It’s hard to think in this way, but difficult people give us the chance to practice forgiveness, and difficult circumstances give us a chance to practice patience and equanimity.

 

By Daniel Scharpenburg

Obviously it’s normal to want to avoid difficulty whenever we can.

The problem is that we can’t avoid all of the challenges life will throw at us. In fact, a lot of the time pretending that we can avoid the challenges of life brings difficulty and extra suffering to us. Facing difficulty and accepting that life is hard is a better thing for us to do. This is associated with the cultivation of patience, our ability to weather the storms of life.

It’s hard to think in this way, but difficult people give us the chance to practice forgiveness, and difficult circumstances give us a chance to practice patience and equanimity. The distractions that are everywhere give us a chance to practice mindfulness and concentration. If we can see these things as opportunities, then our practice is in good shape.

I’m going to tell you the story of Atisha and his assistant.

Atisha is a very important figure in the history of Tibetan Buddhism. He wrote a wonderful text that’s still revered in Tibetan Buddhism called, The Lamp for the Path to Enlightenment, which I really recommend.
He was a famous teacher in the Mahayana tradition in India in the 11th century. After a period when Buddhism had experienced a few decades of repression, the new king of Tibet wanted to find a way to revitalize it. So, he invited this famous teacher from India to come give teachings. After some effort was made to convince him, this great teacher Atisha decided to go to Tibet. He traveled around spreading the teachings, and he had an assistant with him.

It’s said that Atisha was very wise, patient and kind. His assistant, on the other hand, was not. He was always rude and complaining, didn’t get along with anyone and always seemed unhappy and irritable. He was the kind of person you don’t want to hang out with. Everyone that met Atisha and the assistant wondered why this great master would bring a jerk around with him.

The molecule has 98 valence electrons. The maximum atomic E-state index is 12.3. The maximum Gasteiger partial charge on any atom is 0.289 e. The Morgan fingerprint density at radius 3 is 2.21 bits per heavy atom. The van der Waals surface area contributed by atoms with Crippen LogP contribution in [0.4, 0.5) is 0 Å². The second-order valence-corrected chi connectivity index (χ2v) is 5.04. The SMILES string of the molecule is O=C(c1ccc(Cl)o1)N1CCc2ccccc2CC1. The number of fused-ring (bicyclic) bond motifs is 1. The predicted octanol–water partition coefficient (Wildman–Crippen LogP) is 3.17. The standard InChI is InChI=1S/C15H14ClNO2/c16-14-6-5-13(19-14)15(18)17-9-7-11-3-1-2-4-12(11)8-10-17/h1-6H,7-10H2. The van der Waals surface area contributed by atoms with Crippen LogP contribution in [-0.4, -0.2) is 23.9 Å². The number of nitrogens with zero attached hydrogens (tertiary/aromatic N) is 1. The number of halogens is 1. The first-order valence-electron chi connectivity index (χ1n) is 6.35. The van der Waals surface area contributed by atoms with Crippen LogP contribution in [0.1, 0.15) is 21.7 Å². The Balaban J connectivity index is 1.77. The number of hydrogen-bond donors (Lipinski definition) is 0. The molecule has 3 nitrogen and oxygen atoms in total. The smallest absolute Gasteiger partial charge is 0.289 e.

Eventually someone asked, “What’s the deal with your assistant? Why do you hang out with that guy?” Atisha said, “He’s the only one who can teach me patience and compassion.”

You see, Atisha was turning this difficult person into part of the path. It takes a lot of hard work for us to do that, but we have the same ability.

 

Photo: Pixabay

Editor: Dana Gornall

 

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Daniel Scharpenburg

Daniel lives in Kansas City. He's a Zen Priest in the Dharma Winds Zen Tradition. He regularly teaches at the Open Heart Project and he leads public meditations. His focus is on the mindfulness practices rooted in the earliest Zen teachings. He believes that these teachings can be shared with a little more simplicity and humility than we often see. He has been called "A great everyman teacher" and "Really down-to-earth"

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